In the present study, the majority of the participants who worked overtime had sedentary
behavior. Long-term work in a sedentary occupation increased the occurrence of CHD,
regardless of engagement in physical activity during leisure time. The mechanisms of this
association are still unclear, despite extensive investigation. Some studies have concluded that
working overtime could increase the CHD risk factors of blood pressure, lipid levels and
atherosclerosis. One study indicated that people who worked long hours had persistent activation
of the sympathetic nervous system due to short rest time and incomplete recovery of the body
], which could lead to long-term increases in blood pressure and serum lipid levels.
Moreover, people who work long hours often did so under great pressure, and chronic stress
increased the incidence of CHD by 40%-60%[
]. Long-term work stress caused the
Sedentary(%)(n = 211)
Non- Sedentary (%)(n = 283)
Classification of worktime
Categorical variables, expressed as numbers and frequencies (%), used Pearson's χ2 for comparison.
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continuous contraction of blood vessels by activating the sympathetic nervous system and
reducing NO production, thereby leading to myocardial ischemia[
]. More importantly,
work stress could accelerate the rate of endothelial cell necrosis, resulting in impairment of
endothelial function. This impairment could increase inflammatory factors level and reduce
NO production, increasing the likelihood of atherosclerotic plaque formation as well as
the risk of developing CHD. As for the molecular basis of the relationship between OPA and
CHD, one explanation is the regulation of lipoprotein lipase (LPL), an enzyme inversely asso
ciated with CHD. This enzyme hydrolyzes lipoproteins and triglycerides in the vascular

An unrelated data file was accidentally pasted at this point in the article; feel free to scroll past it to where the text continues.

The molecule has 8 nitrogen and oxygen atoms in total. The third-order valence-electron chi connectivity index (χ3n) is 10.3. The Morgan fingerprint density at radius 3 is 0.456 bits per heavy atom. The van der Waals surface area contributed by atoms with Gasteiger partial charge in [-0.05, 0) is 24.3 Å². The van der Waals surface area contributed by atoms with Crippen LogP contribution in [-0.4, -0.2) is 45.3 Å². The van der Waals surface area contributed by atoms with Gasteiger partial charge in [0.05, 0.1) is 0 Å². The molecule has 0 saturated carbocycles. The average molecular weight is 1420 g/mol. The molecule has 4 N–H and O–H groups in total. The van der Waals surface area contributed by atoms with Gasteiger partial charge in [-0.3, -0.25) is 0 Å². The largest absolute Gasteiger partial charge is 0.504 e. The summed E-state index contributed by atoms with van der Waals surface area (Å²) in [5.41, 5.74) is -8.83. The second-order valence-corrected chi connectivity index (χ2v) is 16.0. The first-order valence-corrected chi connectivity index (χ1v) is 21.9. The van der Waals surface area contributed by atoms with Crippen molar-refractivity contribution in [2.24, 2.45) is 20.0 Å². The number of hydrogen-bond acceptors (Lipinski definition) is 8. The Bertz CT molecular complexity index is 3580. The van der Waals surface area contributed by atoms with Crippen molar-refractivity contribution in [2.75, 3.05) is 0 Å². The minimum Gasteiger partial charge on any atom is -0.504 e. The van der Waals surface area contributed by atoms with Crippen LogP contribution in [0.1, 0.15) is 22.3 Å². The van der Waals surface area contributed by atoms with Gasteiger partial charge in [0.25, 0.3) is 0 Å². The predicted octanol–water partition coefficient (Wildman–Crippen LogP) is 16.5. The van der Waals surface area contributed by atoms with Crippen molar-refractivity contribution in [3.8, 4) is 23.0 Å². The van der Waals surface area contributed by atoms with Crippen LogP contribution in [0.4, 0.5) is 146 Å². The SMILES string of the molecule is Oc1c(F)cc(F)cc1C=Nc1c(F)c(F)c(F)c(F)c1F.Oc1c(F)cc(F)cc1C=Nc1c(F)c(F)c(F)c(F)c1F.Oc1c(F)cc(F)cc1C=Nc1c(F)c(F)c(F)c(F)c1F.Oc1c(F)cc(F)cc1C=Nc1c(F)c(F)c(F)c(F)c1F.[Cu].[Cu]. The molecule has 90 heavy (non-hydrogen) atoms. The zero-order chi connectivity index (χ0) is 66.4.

], and animal studies using rats have shown that its activity in inactive animals is
reduced to only 10% of that in active animals, with the former group easily developing
]. It is interesting to note that the concentration of LPL messenger RNA
(mRNA) does not decrease in inactive muscle, despite that LPL activity is reduced, whereas
LPL mRNA expression increase after movement to reverse LPL activity, independent of move
27, 39, 41
]. Based on this relationship, it is advisable that individuals
experiencing long-term sedentary work conditions take frequent walks to balance lipid metabolism.
Another hypothesis is that prolonged sitting decreases insulin activity due to the energy sur
]. Previous studies have assumed that insulin signal transduction was disrupted
by excess free fatty acids and amino acids, resulting in decreased insulin activity and insulin
]. Notably, disturbances of lipid and carbohydrate metabolism are risk factors of
Previous studies have highlighted the adverse effects of inadequate leisure-time exercise or
total sitting time on CHD[
]. Based on these relationships, many studies have advocated
increasing exercise participation after work to decrease CHD risk, which has been widely
proven to be effective[
]. Current recommendations from public health guidelines
promote a minimum of 30 min/day of leisure-time physical activity with at least moderate-intensity
5 days/week. Our team also previously investigated the relationship between engagement in
sports-related physical activity after work and AMI, and we found that the activity had a